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What You Need To Know About Sparkling Water

Updated: Jan 28



Water and carbon are two of the most fundamental components of our being, so how did they become so confusing? I’m asked on a weekly basis whether sparkling water is a healthy choice. “I heard it can make you gain weight? Isn’t it bad for digestion? Does it destroy your teeth? Is it bad for your bones?”


What is sparkling water?

Sparkling (carbonated) water is water that has been put under pressure to infuse it with carbon dioxide (the bubbles).

  • Seltzer = water + carbon dioxide

  • Club soda = water + carbon dioxide + sodium (often sodium bicarbonate, aka baking soda, or other mineral salts)

  • Tonic water = water + carbon dioxide + quinine (a bitter compound from the bark of the cinchona tree) + (almost always) a sweetener

Is it hydrating? As hydrating as regular water?

Plain sparkling water (without added sugar) is absolutely hydrating and a good alternative when you want to switch things up from regular water. There are other reasons to keep intake to a limit, but being dehydrating, or “less hydrating” than regular water, is not one of them.


How does it impact digestion and gut health?

This one depends:


While it won’t cause major digestive issues on its own, if you’re prone to excessive belching, acid reflux (GERD), bloating, and gas, the bubbles in sparkling water can aggravate those symptoms, so you may want to limit or avoid it. Drinking it through a straw can further increase gas and bloating.


Interestingly, a (very) small study found that sparkling water actually improved constipation, more so than regular water. I haven’t tested this out clinically.


Some of the confusion around sparkling water and digestion stems from the artificial sweeteners that are often used to flavor them, which can definitely cause digestive upset, diarrhea, and upset the balance of intestinal bacteria (the gut microbiome). Artificially sweetened drinks have also been found in animal studies to cause cravings for sweet, high-calorie foods. Aspartame, a common artificial sweetener used in diet drinks, was found in a rodent study to actually damage a part of the brain that tells the animal when to stop eating. There is no shortage of health concerns around artificial sweeteners, ranging from a higher risk of certain cancers and gut inflammation to cardiovascular disease and kidney disease, though doubts about the evidence will never cease. I say why risk it…then again I once had a client who spent a good part of our sessions lecturing me on why Diet Mountain Dew should be considered a health food…I digress.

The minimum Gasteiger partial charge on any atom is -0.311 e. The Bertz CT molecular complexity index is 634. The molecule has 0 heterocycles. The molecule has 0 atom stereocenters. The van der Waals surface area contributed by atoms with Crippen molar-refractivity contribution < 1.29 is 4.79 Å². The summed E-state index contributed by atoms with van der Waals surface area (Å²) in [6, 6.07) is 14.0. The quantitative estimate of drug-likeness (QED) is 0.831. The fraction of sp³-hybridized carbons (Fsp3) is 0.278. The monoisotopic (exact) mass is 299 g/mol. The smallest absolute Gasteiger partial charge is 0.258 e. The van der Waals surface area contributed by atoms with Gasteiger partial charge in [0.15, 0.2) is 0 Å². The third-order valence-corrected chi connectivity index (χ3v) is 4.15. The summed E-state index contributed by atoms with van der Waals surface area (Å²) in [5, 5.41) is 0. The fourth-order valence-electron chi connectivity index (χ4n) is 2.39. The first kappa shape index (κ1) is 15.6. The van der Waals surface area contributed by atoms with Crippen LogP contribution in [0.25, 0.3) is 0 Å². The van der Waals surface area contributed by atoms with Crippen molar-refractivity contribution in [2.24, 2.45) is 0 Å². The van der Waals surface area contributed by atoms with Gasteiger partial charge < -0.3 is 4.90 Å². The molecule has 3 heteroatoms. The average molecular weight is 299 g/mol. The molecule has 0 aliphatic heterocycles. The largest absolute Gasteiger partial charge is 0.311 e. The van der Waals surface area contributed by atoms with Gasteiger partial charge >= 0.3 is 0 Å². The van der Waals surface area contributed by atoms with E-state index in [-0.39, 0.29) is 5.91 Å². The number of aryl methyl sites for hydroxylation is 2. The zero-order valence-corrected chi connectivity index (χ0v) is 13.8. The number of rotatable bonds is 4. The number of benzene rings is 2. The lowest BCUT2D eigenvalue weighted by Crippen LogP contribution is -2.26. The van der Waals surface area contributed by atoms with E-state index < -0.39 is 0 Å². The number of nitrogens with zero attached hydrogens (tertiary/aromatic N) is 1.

How does it impact your teeth?

Carbonated water is more acidic than flat water. Carbon dioxide is converted to carbonic acid when it mixes with saliva, making the environment in your mouth more acidic. While it’s not nearly (think >100x less) acidic and erosive as soda or fruit juice, it’s still more erosive than regular water, and more so if there’s any added citrus. One way to enjoy it while protecting your teeth is to drink it with a meal — when you eat, your mouth produces more saliva, which can help neutralize acids on the surface of your teeth.


Another tip is to wait at least 30 minutes after your last carbonated drink before brushing your teeth to give your enamel a chance to remineralize and re-harden; the acidity softens your enamel, this break helps protect your teeth from abrasives.


What about bone health?

Plain sparkling water is not detrimental for bone health. The real issue is soda (the Coke/Pepsi kind of soda, not club soda), which has phosphoric acid that leads to a loss of calcium from bones, and added sugar which is known to increase the risk of osteoporosis.


Should I drink it if I'm trying to lose weight?

This is probably the most complicated one to answer; if I had to choose, I would say that it’s good overall. Hydration is key for proper detoxification, and fat cells are a major storage site for toxins. If drinking sparkling water helps you to stay well-hydrated (drinking at least half of your body weight in ounces of water daily), then I think there’s more benefit than risk. And if you’re used to drinking soda regularly, unsweetened sparkling water is a much healthier alternative.